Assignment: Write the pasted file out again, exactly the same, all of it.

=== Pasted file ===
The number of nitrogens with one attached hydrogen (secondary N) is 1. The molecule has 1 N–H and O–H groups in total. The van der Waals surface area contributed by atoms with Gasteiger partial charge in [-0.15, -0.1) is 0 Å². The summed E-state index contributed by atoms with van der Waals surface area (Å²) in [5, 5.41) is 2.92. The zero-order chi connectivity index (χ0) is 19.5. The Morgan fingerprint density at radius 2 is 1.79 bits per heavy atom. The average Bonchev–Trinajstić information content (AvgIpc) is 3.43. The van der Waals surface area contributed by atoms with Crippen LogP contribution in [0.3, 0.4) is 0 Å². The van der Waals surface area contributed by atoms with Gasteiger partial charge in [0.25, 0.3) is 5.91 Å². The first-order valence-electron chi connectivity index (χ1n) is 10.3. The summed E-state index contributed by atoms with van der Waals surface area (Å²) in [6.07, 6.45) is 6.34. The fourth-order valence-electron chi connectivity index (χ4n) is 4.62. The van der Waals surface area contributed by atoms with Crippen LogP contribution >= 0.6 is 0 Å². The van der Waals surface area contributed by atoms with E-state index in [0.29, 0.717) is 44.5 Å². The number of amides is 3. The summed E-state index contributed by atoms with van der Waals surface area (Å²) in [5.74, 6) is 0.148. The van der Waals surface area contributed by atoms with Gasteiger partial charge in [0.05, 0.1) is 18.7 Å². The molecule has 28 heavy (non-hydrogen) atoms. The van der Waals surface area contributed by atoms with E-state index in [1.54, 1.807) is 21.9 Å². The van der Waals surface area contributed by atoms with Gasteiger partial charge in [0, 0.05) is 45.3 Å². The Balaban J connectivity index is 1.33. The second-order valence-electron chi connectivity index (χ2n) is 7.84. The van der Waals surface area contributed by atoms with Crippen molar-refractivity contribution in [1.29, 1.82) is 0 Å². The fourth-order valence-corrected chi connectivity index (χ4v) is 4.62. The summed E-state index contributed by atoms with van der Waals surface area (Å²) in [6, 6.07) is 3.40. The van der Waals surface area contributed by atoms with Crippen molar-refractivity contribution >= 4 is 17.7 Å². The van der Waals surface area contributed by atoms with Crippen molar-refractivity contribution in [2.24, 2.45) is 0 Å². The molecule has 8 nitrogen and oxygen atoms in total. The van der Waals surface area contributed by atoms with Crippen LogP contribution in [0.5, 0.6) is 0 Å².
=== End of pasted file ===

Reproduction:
The number of nitrogens with one attached hydrogen (secondary N) is 1. The molecule has 1 N–H and O–H groups in total. The van der Waals surface area contributed by atoms with Gasteiger partial charge in [-0.15, -0.1) is 0 Å². The summed E-state index contributed by atoms with van der Waals surface area (Å²) in [5, 5.41) is 2.92. The zero-order chi connectivity index (χ0) is 19.5. The Morgan fingerprint density at radius 2 is 1.79 bits per heavy atom. The average Bonchev–Trinajstić information content (AvgIpc) is 3.43. The van der Waals surface area contributed by atoms with Crippen LogP contribution in [0.3, 0.4) is 0 Å². The van der Waals surface area contributed by atoms with Gasteiger partial charge in [0.25, 0.3) is 5.91 Å². The first-order valence-electron chi connectivity index (χ1n) is 10.3. The summed E-state index contributed by atoms with van der Waals surface area (Å²) in [6.07, 6.45) is 6.34. The fourth-order valence-electron chi connectivity index (χ4n) is 4.62. The van der Waals surface area contributed by atoms with Crippen LogP contribution >= 0.6 is 0 Å². The van der Waals surface area contributed by atoms with E-state index in [0.29, 0.717) is 44.5 Å². The number of amides is 3. The summed E-state index contributed by atoms with van der Waals surface area (Å²) in [5.74, 6) is 0.148. The van der Waals surface area contributed by atoms with Gasteiger partial charge in [0.05, 0.1) is 18.7 Å². The molecule has 28 heavy (non-hydrogen) atoms. The van der Waals surface area contributed by atoms with E-state index in [1.54, 1.807) is 21.9 Å². The van der Waals surface area contributed by atoms with Gasteiger partial charge in [0, 0.05) is 45.3 Å². The Balaban J connectivity index is 1.33. The second-order valence-electron chi connectivity index (χ2n) is 7.84. The van der Waals surface area contributed by atoms with Crippen molar-refractivity contribution in [1.29, 1.82) is 0 Å². The fourth-order valence-corrected chi connectivity index (χ4v) is 4.62. The summed E-state index contributed by atoms with van der Waals surface area (Å²) in [6, 6.07) is 3.40. The van der Waals surface area contributed by atoms with Crippen molar-refractivity contribution >= 4 is 17.7 Å². The van der Waals surface area contributed by atoms with Crippen molar-refractivity contribution in [2.24, 2.45) is 0 Å². The molecule has 8 nitrogen and oxygen atoms in total. The van der Waals surface area contributed by atoms with Crippen LogP contribution in [0.5, 0.6) is 0 Å².